Delusions of Gender

I’m not yet very much in the habit of reading sociology books, so I definitely can’t claim to be anything near an expert on them. But I know what I like. And I like this Cordelia Fine person. She’s witty and intellectual, and she knows how to write in an extremely intuitive way. She makes you ask yourself the right questions, and immediately sets about trying to answer them. The book has flow, and turns what could easily have been extremely dry into a fascinating pleasure. This is a woman I want to have a discussion with at a party, and a woman I would not want to debate. This book never shies away from picking apart the competition in biting personal style.

When I began this book, I’m really not sure what I expected. I suppose maybe an explanation of why men/women is an arbitrary distinction between human beings. But this was my own uncertain hypothesis. What I feel Cordelia Fine is doing in this book is taking various arguments that others have presented about behavior, psychology, and biology, and then either prove or debunk them, while making us wonder how certain sociologists are even still working. There’s no lack of philosophy thrown into the mix. In fact I wasn’t even aware until now that “philosopher” is still an actual job description, and I want to know where to sign up.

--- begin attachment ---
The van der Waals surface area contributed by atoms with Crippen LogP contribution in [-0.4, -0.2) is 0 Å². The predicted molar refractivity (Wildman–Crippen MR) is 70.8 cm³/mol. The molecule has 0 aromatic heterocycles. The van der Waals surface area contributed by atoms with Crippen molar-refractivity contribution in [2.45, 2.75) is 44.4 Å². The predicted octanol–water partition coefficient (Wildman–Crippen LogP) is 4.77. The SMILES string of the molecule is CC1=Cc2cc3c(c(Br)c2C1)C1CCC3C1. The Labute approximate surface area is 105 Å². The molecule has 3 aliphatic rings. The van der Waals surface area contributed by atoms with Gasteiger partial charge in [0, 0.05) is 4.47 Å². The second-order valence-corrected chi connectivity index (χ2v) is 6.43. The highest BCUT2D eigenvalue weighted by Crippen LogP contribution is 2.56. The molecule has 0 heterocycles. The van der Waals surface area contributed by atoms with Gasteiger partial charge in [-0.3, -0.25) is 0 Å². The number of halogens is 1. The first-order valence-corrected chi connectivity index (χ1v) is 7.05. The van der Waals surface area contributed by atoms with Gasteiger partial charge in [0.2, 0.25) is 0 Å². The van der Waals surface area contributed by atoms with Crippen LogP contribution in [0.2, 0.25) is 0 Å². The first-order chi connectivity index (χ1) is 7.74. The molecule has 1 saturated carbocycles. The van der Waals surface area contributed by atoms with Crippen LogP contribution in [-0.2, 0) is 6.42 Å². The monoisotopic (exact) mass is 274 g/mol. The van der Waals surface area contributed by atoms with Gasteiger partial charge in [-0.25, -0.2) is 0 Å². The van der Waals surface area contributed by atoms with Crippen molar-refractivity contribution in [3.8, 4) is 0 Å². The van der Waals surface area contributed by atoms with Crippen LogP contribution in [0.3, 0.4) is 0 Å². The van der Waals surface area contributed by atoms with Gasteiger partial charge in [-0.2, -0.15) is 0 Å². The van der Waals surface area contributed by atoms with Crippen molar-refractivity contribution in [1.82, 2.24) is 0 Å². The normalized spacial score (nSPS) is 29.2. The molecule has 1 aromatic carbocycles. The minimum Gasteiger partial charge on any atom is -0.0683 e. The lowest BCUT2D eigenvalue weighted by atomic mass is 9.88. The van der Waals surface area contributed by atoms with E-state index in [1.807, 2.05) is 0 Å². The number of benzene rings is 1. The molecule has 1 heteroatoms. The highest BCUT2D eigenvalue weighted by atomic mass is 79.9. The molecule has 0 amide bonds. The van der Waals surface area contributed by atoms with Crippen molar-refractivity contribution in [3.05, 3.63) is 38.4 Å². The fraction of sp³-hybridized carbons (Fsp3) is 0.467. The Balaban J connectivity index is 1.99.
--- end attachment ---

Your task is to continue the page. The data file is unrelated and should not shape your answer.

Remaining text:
I did ask myself if this was going to quickly get boring, as I’m really not a very scientifically minded person, but no matter my doubts, whatever I was reading at the time did make me want to hear more of what Cordelia had to say. “Just one more chapter, then I’ll decide…now let me just finish this next one…” Part of her appeal may be that she is no doubt a feminist, and a spirited one. While other books of this type may either make you fall asleep or make you angry (as certain Victorian sociologists she quoted), this one has you cheering her on. One particularly striking point for me was that the phrases “I think therefor I am” and “fake it till you make it” are actually backed up by scientific evidence. When a group of people were told before a math test, “We want to find out why men do better than women,” the men performed better. If on the other hand they were told simply “we’re measuring your aptitude in math,” the results came out balanced. Likewise, if the people in a group were primed to think about their gender on a test where their gender is stereotypically thought to do worse, through something as simple as checking a box, as opposed to being primed to think about their high level of education, there is also a negative effect on the results. As a person with dealing with depression and anxiety, this came as sort of a breakthrough for me. I don’t necessarily have to think exclusively positive thoughts, but simply priming myself to think of my accomplishments is much more meaningful than being just something people tell you to be nice. Info you can use on the job, for sure!

Cordelia Fine’s incredibly modern view of the world is one I want to see explored in more depth, and her style is bound to get her ideas the attention they deserve. So we have only to sit back and watch it happen. I can’t wait to see what develops.


One thought on “Delusions of Gender

  1. […] Delusions of Gender: How Our Minds, Society, and Neurosexism Create Difference, finished Jan 14th. This book was fascinating and well worth the […]

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